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Yield, Morphological Characteristics, and Chemical Composition of European- and Mediterranean-Derived Birdsfoot Trefoil Cultivars Grown in the Colder Continental United States

J. H. Grabber, H. Riday, K. A. Cassida, T. C. Griggs, D. H. Min, J. W. MacAdam
Crop science 2014 v.54 no.4 pp. 1893-1901
Lotus corniculatus, Medicago sativa, acid detergent fiber, alfalfa, chemical constituents of plants, crop yield, crude protein, cultivars, detergents, dry matter accumulation, forage, forage production, grasslands, lignin, livestock, neutral detergent fiber, plant morphology, proanthocyanidins, United States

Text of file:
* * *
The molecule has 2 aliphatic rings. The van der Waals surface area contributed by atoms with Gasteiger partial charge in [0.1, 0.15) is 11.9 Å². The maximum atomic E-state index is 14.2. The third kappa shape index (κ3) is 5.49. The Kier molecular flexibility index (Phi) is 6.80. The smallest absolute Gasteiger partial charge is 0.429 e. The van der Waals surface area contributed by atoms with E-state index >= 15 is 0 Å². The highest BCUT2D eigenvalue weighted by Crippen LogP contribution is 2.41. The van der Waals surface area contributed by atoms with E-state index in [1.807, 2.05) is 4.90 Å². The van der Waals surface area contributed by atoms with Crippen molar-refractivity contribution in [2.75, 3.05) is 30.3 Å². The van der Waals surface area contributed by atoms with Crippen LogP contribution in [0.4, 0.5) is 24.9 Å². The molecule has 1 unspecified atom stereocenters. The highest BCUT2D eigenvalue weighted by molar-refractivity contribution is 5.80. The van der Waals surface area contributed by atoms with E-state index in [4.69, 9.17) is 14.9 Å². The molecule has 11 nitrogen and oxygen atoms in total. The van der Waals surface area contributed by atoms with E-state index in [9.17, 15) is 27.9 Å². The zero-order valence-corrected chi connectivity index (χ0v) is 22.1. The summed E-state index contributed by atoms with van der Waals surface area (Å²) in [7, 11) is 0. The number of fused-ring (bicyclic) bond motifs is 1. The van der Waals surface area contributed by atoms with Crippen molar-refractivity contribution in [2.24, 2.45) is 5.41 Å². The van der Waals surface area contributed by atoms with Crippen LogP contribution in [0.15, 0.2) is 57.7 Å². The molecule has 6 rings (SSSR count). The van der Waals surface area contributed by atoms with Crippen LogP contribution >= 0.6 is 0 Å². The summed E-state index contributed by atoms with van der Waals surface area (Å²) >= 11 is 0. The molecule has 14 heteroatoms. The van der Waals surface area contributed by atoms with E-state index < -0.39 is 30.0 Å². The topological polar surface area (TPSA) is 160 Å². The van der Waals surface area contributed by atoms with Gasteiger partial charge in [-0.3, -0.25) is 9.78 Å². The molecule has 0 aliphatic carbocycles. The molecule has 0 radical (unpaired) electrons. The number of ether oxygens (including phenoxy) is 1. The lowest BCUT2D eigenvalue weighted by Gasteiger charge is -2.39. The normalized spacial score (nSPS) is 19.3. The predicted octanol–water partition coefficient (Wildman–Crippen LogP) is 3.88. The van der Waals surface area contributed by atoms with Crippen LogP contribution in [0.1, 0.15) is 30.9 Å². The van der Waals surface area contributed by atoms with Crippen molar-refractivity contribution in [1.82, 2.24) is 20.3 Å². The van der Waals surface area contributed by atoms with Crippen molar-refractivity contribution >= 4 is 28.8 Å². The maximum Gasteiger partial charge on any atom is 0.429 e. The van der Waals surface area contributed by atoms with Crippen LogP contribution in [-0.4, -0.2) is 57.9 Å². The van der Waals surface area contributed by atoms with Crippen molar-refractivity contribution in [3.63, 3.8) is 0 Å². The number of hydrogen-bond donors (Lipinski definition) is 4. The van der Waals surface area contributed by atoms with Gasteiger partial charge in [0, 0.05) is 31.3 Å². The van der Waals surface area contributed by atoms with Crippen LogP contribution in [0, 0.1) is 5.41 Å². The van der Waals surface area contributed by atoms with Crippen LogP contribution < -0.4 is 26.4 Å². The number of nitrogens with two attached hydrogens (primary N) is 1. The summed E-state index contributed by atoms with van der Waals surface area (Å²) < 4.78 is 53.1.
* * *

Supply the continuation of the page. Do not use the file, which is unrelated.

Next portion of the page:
North American birdsfoot trefoil (BFT, Lotus corniculatus L.) cultivars such as Norcen produce forage with low condensed tannin (CT) concentrations that may be insufficient for optimal livestock performance. Our objective was to identify European- and Mediterranean-derived cultivars with higher CT concentrations that would be suitable for production in the colder continental United States. One alfalfa (Medicago sativa L.) and 14 BFT cultivars were established during 2005 in MI, UT, WI, and WV and harvested under a two- or three-cut management to determine herbage chemical composition in 2006 and dry matter yield (DMY) in 2006 and 2007. During 2006, variances in crude protein (CP), neutral detergent fiber (NDF), acid detergent fiber (ADF), and acid detergent lignin (ADL) were mainly influenced by location-harvest environments, while CT was influenced by both cultivar and environment. Earlier-maturing cultivars such as Bokor, AU Dewey, Rodeo, and Grasslands Goldie produced herbage with relatively high CT concentrations, but not undesirably low CP or high NDF, ADF, and ADL concentrations compared with Norcen BFT or alfalfa. By the second full production year in 2007, total DMY in UT exceeded WI by twofold and MI by ninefold, and total DMY of the moderate CT-containing cultivar Lotar surpassed most other cultivars, suggesting it may be well suited for forage production in the United States. Yields of alfalfa in all environments exceeded BFT by about 1.5-fold. Additional studies are needed to identify optimal CT concentrations in BFT for ruminants and to improve the compositional uniformity and yield of harvested BFT in various environments.